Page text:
As April 15th creeps closer, spouses often have questions and concerns about how to file their taxes both during divorce and after.
What filing status should I report on my taxes?
Who gets to claim our marital deductions this year?
How is our tax refund divided?
Here are some answers to tax questions commonly asked by spouses going through divorce.
Which Marital Status May I Choose?
Whether you may file as single or married is determined by your marital status on December 31st of the tax year. For example, if your divorce becomes final on October 1, 2018, you may not file as married for 2018.
When Is My Divorce Considered Final for Tax Purposes?
Under Nebraska law and IRS rules, you are no longer considered married once your divorce decree becomes final, which occurs 30 days after your divorce decree is entered by the court. For example, if your divorce decree is entered by the court on December 2nd, 2017, then it will not become final until January 1, 2018. In this situation, you would have to file as married for your 2017 taxes.
Should I File a Joint or Separate Tax Return?
Unless a court order says otherwise, you may always file a separate tax return without coordinating with your spouse. However, marital tax burdens are usually lessened by filing a joint return. To do so, you must obtain your spouse’s consent. But it is important to note that if you have any concerns about your spouse’s truthfulness in his or her tax filings, then you should strongly consider filing separate returns.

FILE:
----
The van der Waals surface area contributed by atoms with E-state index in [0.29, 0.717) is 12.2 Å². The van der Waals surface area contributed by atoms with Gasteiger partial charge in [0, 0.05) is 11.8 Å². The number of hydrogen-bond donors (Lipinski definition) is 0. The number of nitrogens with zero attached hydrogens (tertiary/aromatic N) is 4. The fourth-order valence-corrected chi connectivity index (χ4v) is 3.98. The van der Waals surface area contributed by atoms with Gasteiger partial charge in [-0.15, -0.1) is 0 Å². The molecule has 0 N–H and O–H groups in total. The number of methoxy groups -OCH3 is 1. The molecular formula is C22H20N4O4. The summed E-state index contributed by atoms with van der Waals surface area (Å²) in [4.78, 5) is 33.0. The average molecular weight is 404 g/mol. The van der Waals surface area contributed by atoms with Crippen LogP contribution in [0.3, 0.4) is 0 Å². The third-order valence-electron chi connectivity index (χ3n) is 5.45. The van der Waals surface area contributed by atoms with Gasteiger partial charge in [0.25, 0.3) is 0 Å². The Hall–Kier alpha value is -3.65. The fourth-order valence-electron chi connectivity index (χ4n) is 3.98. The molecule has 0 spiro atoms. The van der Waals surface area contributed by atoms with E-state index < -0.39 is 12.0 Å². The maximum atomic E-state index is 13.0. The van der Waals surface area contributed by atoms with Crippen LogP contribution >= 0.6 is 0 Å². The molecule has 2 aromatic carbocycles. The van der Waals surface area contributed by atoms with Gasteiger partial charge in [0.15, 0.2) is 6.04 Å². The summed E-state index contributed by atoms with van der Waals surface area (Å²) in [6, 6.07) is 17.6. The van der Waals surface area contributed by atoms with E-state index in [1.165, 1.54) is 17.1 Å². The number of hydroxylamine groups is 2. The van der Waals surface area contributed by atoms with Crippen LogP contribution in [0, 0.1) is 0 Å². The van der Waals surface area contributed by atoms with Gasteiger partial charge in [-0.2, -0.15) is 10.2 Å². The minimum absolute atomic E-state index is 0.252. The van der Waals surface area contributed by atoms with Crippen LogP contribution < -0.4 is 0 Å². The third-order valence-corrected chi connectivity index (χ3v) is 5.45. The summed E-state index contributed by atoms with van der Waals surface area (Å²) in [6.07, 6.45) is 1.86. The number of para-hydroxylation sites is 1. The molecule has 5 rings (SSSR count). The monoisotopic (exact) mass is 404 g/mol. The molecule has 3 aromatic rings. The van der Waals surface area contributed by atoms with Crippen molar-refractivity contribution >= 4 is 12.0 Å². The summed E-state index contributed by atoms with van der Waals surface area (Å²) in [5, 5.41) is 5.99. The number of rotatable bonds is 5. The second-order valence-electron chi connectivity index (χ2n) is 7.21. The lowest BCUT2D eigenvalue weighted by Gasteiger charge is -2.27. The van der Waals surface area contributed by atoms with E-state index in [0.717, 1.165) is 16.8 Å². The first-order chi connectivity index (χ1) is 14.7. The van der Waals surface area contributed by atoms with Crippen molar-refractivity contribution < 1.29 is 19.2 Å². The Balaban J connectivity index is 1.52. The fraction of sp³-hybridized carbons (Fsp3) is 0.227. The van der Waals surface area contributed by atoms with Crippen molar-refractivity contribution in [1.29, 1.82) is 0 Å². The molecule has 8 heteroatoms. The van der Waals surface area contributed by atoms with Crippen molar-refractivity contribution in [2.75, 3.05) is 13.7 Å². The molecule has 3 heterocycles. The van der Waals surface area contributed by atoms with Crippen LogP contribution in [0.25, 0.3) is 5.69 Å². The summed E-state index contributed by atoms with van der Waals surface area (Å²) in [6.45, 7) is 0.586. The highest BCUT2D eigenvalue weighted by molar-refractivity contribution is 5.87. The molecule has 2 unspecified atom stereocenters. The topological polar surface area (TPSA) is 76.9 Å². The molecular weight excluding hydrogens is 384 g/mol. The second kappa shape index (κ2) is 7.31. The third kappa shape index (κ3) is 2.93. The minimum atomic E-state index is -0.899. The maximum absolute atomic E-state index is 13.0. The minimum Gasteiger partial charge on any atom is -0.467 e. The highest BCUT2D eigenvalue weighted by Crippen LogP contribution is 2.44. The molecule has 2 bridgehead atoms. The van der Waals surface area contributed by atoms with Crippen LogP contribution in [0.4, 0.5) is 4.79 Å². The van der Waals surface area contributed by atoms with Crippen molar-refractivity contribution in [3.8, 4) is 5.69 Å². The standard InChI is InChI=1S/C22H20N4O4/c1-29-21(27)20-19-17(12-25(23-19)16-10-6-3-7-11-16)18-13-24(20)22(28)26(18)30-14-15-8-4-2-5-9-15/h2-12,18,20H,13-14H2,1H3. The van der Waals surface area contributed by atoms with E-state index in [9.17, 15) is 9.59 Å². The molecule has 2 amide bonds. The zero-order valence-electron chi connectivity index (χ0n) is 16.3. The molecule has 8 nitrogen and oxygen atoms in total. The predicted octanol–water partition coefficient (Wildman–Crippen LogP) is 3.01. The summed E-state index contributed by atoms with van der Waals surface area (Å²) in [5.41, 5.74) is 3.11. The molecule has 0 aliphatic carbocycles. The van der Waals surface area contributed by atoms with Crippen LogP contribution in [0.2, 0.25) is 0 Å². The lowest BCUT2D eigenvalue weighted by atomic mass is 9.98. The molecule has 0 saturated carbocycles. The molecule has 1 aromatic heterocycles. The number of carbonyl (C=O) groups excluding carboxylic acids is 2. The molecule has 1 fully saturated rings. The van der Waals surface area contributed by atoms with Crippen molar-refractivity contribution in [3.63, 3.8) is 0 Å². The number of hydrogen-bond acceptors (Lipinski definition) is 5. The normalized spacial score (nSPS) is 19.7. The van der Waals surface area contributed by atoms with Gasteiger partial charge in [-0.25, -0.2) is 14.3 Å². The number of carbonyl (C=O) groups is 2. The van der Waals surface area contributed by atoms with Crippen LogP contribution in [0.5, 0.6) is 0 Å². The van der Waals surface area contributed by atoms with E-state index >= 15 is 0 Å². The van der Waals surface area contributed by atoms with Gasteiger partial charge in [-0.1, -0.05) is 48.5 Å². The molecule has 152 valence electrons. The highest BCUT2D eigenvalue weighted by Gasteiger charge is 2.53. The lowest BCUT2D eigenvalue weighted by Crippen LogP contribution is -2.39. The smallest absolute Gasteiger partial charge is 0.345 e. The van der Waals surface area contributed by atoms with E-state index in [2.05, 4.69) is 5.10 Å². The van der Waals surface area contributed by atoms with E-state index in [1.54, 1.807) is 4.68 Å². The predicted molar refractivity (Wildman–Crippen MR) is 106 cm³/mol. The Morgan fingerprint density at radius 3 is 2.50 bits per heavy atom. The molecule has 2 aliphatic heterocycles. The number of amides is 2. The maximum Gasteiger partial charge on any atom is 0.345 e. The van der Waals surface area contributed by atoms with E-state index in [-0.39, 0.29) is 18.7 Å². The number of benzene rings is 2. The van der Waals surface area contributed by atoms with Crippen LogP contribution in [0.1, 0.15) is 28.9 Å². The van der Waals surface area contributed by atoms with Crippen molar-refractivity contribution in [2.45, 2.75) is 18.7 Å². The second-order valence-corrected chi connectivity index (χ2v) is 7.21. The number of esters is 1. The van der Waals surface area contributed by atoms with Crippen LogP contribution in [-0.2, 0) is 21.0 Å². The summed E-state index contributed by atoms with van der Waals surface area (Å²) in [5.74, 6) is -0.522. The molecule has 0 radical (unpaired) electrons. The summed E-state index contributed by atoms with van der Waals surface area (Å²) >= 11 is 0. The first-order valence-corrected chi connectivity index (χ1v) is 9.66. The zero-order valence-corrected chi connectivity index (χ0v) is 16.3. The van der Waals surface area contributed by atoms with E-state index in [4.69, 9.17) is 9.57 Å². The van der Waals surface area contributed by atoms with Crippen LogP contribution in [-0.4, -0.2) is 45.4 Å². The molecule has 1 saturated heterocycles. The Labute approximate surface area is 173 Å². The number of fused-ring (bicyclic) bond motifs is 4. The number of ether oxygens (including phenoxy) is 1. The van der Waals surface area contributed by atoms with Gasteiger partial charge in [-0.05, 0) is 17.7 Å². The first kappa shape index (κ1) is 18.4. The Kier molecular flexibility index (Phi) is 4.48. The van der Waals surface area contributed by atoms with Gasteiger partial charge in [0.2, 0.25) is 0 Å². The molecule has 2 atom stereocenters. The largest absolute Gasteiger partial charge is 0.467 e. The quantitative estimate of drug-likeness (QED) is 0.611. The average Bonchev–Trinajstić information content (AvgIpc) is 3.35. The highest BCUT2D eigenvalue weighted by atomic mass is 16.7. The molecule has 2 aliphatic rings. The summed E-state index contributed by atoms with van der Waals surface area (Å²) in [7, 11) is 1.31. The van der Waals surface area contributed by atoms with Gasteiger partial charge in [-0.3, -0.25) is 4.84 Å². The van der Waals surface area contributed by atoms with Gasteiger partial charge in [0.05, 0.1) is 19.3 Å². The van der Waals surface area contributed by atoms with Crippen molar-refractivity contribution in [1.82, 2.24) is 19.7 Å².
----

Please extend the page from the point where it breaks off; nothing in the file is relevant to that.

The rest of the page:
How Are Tax Refunds or Tax Liabilities Divided?
Generally speaking, Nebraska courts will equally divide tax refunds and tax liabilities incurred by spouses during marriage regardless of whether spouses file joint or separate returns. For the tax year that you are divorced, some Nebraska judges look to how long you were married for that year to determine whether or how much of your taxes should be divided. Others look to how long you were living together with your spouse during the tax year to determine whether or how much of your taxes should be divided. For example, if you and your spouse reside together until December 1st, 2018, then it is likely that your 2018 taxes will be considered marital property.
Who Gets to Claim Tax Deductions When Filing Separately?
Unless a court order says otherwise, the spouse who files first gets to claim all tax deductions. Keep in mind, however, that if these deductions correspond to a marital tax liability (mortgage interest, etc.), then a court will likely compensate the non-claiming spouse elsewhere in the division of marital assets.
When making any tax decisions during divorce, it is important that you consult with your tax adviser and your attorney. Your legal team at Koenig|Dunne is aware of the many tax issues that you will face during your divorce and is here to help advise you.